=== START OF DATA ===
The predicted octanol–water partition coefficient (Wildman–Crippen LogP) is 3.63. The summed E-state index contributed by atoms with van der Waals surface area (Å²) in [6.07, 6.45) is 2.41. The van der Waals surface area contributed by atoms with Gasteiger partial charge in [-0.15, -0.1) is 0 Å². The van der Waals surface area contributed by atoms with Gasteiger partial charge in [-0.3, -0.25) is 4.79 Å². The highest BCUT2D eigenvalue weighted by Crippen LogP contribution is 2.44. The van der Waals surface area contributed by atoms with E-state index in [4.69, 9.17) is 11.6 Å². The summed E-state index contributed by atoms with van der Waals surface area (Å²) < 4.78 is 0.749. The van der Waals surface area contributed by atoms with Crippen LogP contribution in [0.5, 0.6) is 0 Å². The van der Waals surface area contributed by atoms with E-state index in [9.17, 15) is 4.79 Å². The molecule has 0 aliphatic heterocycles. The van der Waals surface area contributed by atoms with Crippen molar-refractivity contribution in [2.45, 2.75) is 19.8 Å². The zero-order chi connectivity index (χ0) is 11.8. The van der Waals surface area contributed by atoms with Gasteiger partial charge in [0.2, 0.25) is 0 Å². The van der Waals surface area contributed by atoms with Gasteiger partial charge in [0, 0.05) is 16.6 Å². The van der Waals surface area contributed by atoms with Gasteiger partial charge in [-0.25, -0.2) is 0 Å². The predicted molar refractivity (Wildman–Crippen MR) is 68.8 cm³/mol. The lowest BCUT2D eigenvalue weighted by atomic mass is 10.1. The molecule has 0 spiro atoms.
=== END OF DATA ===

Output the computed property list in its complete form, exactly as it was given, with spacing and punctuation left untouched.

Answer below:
The predicted octanol–water partition coefficient (Wildman–Crippen LogP) is 3.63. The summed E-state index contributed by atoms with van der Waals surface area (Å²) in [6.07, 6.45) is 2.41. The van der Waals surface area contributed by atoms with Gasteiger partial charge in [-0.15, -0.1) is 0 Å². The van der Waals surface area contributed by atoms with Gasteiger partial charge in [-0.3, -0.25) is 4.79 Å². The highest BCUT2D eigenvalue weighted by Crippen LogP contribution is 2.44. The van der Waals surface area contributed by atoms with E-state index in [4.69, 9.17) is 11.6 Å². The summed E-state index contributed by atoms with van der Waals surface area (Å²) < 4.78 is 0.749. The van der Waals surface area contributed by atoms with Crippen LogP contribution in [0.5, 0.6) is 0 Å². The van der Waals surface area contributed by atoms with E-state index in [9.17, 15) is 4.79 Å². The molecule has 0 aliphatic heterocycles. The van der Waals surface area contributed by atoms with Crippen molar-refractivity contribution in [2.45, 2.75) is 19.8 Å². The zero-order chi connectivity index (χ0) is 11.8. The van der Waals surface area contributed by atoms with Gasteiger partial charge in [0.2, 0.25) is 0 Å². The van der Waals surface area contributed by atoms with Gasteiger partial charge in [0, 0.05) is 16.6 Å². The van der Waals surface area contributed by atoms with Gasteiger partial charge in [-0.25, -0.2) is 0 Å². The predicted molar refractivity (Wildman–Crippen MR) is 68.8 cm³/mol. The lowest BCUT2D eigenvalue weighted by atomic mass is 10.1. The molecule has 0 spiro atoms.